It has become one of the Great Questions of Our Age: Why have so many prime-age American men dropped out of the labor force? The percentage of American men ages 25 through 54 who are neither working nor looking for work has been growing for decades. In September, it was 11.4 percent -- which is down from the all-time peak of 12.1 percent in October 2013, but still almost quadruple the level of the early 1960s.
I wrote last week about Nicholas Eberstadt's new book on this topic, which looks into several possible explanations but puts the biggest emphasis on what Eberstadt calls the "incarceration explosion" of the 1980s and 1990s. On Friday, Bloomberg Businessweek's Peter Coy reported on new research by Princeton University economist Alan Krueger that explored another possibility -- maybe men have given up on working or looking for work because they really don't feel good.
“Nearly half of prime age NLF [not-in-the-labor-force] men take pain medication on a daily basis, and in two-thirds of cases, they take prescription pain medication,” according to Krueger’s paper, Where Have All the Workers Gone?
It's a pretty stunning statistic, but what exactly does it mean? Here are the numbers in some context, courtesy of Krueger:
Overall, men are less likely to be taking pain medication than women. But men who have dropped out of the labor force are much more likely to be taking pain meds than either other men or the women who've dropped out.
To understand why that is, it's helpful to know why people have dropped out of the labor force. And whaddya know -- the Census Bureau asks that in an annual supplement to the survey that's used to determine the unemployment rate. Last December, Steven F. Hipple of the Bureau of Labor Statistics gave a detailed accounting of what respondents said in 2004 and 2014. Here are the key 2005 and 2015 numbers, courtesy of Hipple. First, for women:
The main reason -- by far -- that women drop out or stay out of the labor force is because of home responsibilities: taking care of kids, aging relatives and such. That's not at all the case for men.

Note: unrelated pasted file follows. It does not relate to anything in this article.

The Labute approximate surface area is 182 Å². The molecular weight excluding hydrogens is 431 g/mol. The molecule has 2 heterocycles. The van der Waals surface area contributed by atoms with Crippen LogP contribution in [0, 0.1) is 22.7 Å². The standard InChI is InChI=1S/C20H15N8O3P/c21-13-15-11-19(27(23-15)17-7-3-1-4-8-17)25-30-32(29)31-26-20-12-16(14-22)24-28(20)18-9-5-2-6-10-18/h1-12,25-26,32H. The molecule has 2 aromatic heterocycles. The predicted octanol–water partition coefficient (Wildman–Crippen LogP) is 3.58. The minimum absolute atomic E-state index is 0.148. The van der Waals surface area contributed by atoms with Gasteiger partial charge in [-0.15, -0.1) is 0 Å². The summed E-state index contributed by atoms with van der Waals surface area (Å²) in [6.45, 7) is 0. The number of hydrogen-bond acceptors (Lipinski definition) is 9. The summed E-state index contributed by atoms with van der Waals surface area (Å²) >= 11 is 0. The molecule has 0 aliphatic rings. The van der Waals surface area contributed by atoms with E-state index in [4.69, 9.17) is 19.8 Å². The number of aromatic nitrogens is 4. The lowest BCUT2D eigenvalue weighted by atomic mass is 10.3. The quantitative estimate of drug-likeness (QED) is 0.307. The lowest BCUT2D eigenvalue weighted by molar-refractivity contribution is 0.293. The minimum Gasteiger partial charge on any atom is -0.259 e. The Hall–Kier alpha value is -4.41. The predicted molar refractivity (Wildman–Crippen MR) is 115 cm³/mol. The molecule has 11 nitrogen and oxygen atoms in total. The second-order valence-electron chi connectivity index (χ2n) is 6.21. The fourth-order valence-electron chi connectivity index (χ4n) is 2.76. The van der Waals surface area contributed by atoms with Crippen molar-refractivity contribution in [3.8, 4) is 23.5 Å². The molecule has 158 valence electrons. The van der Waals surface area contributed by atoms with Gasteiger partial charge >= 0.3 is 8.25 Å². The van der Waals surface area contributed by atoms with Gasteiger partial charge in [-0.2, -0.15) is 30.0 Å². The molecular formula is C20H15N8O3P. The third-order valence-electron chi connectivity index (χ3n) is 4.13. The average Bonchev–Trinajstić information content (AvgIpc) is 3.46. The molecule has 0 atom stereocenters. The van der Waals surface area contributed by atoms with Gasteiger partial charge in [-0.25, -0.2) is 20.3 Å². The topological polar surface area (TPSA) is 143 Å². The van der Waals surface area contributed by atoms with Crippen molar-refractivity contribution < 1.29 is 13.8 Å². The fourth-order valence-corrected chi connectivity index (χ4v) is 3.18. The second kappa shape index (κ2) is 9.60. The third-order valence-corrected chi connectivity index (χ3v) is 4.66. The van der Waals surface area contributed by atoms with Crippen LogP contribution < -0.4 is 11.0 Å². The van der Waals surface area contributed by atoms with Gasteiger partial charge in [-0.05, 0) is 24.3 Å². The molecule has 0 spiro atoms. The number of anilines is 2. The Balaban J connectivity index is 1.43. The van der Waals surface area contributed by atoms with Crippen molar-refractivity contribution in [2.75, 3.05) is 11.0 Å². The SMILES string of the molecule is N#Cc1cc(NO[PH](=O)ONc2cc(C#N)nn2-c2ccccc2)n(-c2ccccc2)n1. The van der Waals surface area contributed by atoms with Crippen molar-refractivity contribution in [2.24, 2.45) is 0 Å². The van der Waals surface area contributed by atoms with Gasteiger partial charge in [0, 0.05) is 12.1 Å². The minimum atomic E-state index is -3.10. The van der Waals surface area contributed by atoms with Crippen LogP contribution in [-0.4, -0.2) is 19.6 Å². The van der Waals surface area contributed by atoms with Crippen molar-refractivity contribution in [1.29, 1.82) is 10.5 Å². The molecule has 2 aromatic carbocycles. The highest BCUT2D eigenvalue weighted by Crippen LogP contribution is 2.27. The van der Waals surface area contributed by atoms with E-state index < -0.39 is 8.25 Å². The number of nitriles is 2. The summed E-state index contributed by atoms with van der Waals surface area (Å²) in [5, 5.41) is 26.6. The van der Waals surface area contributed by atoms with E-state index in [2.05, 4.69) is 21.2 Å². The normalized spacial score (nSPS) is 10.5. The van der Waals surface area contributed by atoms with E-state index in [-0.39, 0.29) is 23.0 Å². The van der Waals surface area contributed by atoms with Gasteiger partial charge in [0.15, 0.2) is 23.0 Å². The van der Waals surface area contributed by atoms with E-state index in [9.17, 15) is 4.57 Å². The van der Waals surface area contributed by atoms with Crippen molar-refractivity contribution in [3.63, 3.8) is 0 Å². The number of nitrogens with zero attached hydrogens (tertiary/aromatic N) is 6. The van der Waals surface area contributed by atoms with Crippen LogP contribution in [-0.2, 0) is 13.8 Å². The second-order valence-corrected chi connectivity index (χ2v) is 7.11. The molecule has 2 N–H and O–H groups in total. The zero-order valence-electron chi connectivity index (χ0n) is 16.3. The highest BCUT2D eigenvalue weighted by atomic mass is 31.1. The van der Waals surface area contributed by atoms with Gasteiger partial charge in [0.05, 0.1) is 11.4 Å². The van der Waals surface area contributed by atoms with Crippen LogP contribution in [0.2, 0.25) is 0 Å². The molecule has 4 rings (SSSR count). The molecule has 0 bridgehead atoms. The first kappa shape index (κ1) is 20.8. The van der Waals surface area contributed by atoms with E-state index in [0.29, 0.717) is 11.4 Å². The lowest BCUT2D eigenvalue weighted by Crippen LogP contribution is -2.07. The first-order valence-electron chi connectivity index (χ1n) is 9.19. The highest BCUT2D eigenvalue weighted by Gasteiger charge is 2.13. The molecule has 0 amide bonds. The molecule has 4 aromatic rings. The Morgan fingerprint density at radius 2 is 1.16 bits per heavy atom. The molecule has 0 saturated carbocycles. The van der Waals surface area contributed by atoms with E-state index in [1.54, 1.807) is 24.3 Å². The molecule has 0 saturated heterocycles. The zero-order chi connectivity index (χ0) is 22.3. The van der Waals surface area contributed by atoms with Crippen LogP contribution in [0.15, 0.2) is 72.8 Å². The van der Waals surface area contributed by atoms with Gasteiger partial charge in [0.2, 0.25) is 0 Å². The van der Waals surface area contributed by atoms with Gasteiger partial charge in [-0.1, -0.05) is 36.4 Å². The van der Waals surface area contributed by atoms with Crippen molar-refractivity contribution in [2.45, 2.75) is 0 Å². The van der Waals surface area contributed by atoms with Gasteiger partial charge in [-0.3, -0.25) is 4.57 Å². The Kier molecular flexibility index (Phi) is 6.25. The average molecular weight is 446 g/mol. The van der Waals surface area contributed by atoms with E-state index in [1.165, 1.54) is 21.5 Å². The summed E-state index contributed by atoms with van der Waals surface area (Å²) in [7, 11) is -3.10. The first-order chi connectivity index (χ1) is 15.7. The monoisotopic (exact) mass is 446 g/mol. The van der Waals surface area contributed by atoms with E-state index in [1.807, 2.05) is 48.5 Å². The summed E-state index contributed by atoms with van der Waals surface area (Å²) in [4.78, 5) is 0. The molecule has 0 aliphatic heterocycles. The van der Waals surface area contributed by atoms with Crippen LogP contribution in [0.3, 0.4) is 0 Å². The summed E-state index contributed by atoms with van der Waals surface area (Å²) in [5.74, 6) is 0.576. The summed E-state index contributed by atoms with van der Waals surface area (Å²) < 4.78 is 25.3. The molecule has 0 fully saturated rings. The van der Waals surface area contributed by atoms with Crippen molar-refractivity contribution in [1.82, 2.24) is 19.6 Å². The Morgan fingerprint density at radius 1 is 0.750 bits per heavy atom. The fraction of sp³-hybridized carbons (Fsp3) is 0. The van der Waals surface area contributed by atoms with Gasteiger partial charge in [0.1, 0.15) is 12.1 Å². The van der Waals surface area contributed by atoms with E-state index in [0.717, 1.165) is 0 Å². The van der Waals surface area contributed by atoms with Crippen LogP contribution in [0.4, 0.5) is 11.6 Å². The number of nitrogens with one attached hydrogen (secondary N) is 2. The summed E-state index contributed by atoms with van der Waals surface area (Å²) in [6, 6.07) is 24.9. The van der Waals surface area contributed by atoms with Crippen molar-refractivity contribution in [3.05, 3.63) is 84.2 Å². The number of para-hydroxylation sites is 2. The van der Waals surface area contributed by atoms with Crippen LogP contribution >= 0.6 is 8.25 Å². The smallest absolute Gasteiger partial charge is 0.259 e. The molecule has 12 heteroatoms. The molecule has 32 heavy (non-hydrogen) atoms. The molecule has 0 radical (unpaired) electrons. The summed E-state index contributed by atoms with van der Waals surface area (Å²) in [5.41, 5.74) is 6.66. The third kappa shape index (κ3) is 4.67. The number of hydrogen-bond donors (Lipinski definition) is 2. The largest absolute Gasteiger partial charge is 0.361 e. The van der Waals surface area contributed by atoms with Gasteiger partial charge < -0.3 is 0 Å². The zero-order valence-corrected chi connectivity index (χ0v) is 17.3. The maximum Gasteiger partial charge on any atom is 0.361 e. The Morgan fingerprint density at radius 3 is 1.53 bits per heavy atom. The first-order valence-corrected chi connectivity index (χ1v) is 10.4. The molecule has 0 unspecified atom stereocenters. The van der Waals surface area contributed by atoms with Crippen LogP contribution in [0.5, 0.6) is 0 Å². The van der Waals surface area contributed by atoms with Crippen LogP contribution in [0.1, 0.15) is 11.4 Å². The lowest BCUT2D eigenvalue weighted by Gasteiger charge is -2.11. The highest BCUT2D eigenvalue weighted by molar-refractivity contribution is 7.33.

Most women who aren't in the labor force are still working, just not for pay. Most men who aren't in the labor force simply aren't working. So it's a different and smaller (albeit growing) population. It's also a pretty unhealthy population, with half of the men not in the labor force in 2015 reporting that they were ill or disabled. Interestingly, the ill-or-disabled percentage of the overall prime-age population wasn't all that much higher for men (5.6 percent) than for women (5.4 percent).
Back in the 1950s and 1960s, about 97 percent of prime-age men either had jobs or were actively looking for them. Work has gotten less hazardous and physically demanding since then, not more. So how can it be that 5.6 percent of prime-age men report being out of the labor force now because of illness or disability, while only 3 percent were out of the labor force for any reason in the early 1960s?
Some of this may be because our definitions of illness and disability have changed and expanded over time. I've got to think that a lot of it, though, is because long-term unemployment and inactivity make people sick. Those without jobs are less likely to have access to health care. They're also less likely to lead active lives. According to Eberstadt's analysis of government time-use data, men who aren't in the labor force spent an average of five and a half hours a day watching television and movies in 2014, compared with about two hours a day for working men and three and a half for unemployed men. That's not exactly healthy.
It seems like vicious cycle. Men who drop out of the labor force -- maybe initially for health reasons, maybe not -- fall into lifestyles that render them ever less capable of rejoining it. (This may be true of a lot of women, too, but their characteristics are harder to nail down because of the split between those who are truly out of work and those with home responsibilities.) Getting them back into the labor force seems like it ought to be a national priority. But it's not going to be easy.